• A client or customer list with contact information
  • Blueprints, floor plans, maps, etc.
  • Facilities management information for first responders
  • Building security system information
  • Communications equipment, including emergency radios, telephones, walkie-talkies and cellphones
  • Computer equipment and printers
  • Wi-Fi and network connections
  • Backup power
  • Emergency supplies such as water, flashlights and first-aid kits

4. Ensure immediate communications

Communication will be an essential component of your command response. Consider who you’ll need to communicate with during a crisis. This includes emergency responders, utility providers, local government authorities, regulators, neighborhood businesses, civic groups and the media.

In addition, you should have a list of clients or customers you can contact in the event of a disruption. Staying in touch and assuring them that you’re still in business will be essential to your economic viability.

You may also need to be in touch with other local businesses or community groups to coordinate disaster response efforts, shelter space, medical assistance, food, water, etc. If you are a large employer in your community, you may be asked to assist in various ways.

5. Briefing employees, customers and the media

Disseminating information to the media and the public may become a central role of your command center. Your public relations team should have a plan for providing ongoing information to key stakeholders and the public.

You should be prepared for questions about:

  • The health and safety of your workforce and the surrounding community
  • The extent of the damage to your business
  • Whether anyone has been hurt
  • The cause of the incident
  • How you’re responding

It’s the job of your public relations team and spokesperson to maintain a positive relationship with the media and respond promptly to their queries. Your designated spokesperson should be trained on how to interact with the media and have access to the latest information about the emergency as it unfolds. At the same time, you should have strict policies on what information can be released and by who. No one in your organization should talk to the media except your spokesperson.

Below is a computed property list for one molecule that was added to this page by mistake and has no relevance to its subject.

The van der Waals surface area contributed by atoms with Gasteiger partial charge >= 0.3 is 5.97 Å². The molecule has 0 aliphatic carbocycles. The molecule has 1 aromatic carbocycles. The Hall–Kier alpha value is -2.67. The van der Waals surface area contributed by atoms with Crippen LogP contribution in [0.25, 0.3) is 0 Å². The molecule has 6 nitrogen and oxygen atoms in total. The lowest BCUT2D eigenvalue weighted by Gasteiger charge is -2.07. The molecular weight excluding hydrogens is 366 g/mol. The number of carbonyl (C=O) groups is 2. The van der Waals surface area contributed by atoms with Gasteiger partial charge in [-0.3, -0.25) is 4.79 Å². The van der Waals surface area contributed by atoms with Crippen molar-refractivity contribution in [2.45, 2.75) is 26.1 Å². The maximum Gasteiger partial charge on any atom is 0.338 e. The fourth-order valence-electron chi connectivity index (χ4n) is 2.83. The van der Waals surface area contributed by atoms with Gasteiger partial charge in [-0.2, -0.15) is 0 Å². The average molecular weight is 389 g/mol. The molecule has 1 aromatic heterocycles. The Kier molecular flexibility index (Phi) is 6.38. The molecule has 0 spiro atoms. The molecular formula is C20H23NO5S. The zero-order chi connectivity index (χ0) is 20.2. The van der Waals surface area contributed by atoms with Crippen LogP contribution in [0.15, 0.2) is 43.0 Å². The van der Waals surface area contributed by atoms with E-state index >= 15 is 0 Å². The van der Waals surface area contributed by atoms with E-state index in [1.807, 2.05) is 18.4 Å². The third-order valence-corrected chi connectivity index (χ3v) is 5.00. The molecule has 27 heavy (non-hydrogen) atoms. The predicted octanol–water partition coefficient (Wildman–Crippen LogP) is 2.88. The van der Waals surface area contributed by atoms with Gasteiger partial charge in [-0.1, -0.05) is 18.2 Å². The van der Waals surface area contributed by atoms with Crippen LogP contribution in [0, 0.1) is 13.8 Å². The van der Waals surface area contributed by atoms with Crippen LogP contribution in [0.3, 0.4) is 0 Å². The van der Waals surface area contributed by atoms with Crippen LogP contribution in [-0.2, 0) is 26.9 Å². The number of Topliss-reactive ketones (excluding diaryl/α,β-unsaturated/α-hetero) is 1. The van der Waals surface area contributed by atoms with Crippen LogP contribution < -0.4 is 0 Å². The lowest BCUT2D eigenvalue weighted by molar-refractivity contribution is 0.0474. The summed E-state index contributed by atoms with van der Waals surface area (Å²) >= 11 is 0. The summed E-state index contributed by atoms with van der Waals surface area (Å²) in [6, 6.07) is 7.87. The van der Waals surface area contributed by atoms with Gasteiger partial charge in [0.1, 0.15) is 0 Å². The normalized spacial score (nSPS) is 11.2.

When you release information to the media, it should be as accurate and complete as possible and be approved (if necessary) by your legal staff.

Make sure your briefings are open and available to all members of the press. You should have a press kit that gives background information about your company and its business. You may also want to have a written statement or make a prepared statement before answering questions.

In general, follow these pointers when speaking to the press:

  • Honor deadline requests.
  • Don’t speculate about the incident or answer hypothetical questions.
  • Don’t mislead or lie.
  • Don’t make up answers when you’re short on information. It’s fine to say, “I don’t know, but I will find out and get back to you.”
  • Don’t permit the unauthorized release of information.

Social media (Facebook, Twitter, Instagram, etc.) can be a powerful communication tool, and you should harness that power to the extent you can. Many of your constituencies will be checking their feeds to find out the latest on the incident. The same rules that apply to talking to the media apply to social media.

If it doesn’t already, your company should have a social media policy that dictates what’s appropriate and who in your company is authorized to speak on your behalf. However, keep in mind that social media is an open and freewheeling form of communication; you don’t always control the message.

Survive the crisis

An effective incident response plan can’t prevent an emergency, but it can help your business survive the disruption. Don’t be caught unprepared. You never know when disaster will strike, so make planning for it a priority.

Contact your insurance agent or give us a call for ways to reduce your liability using operations and insurance planning.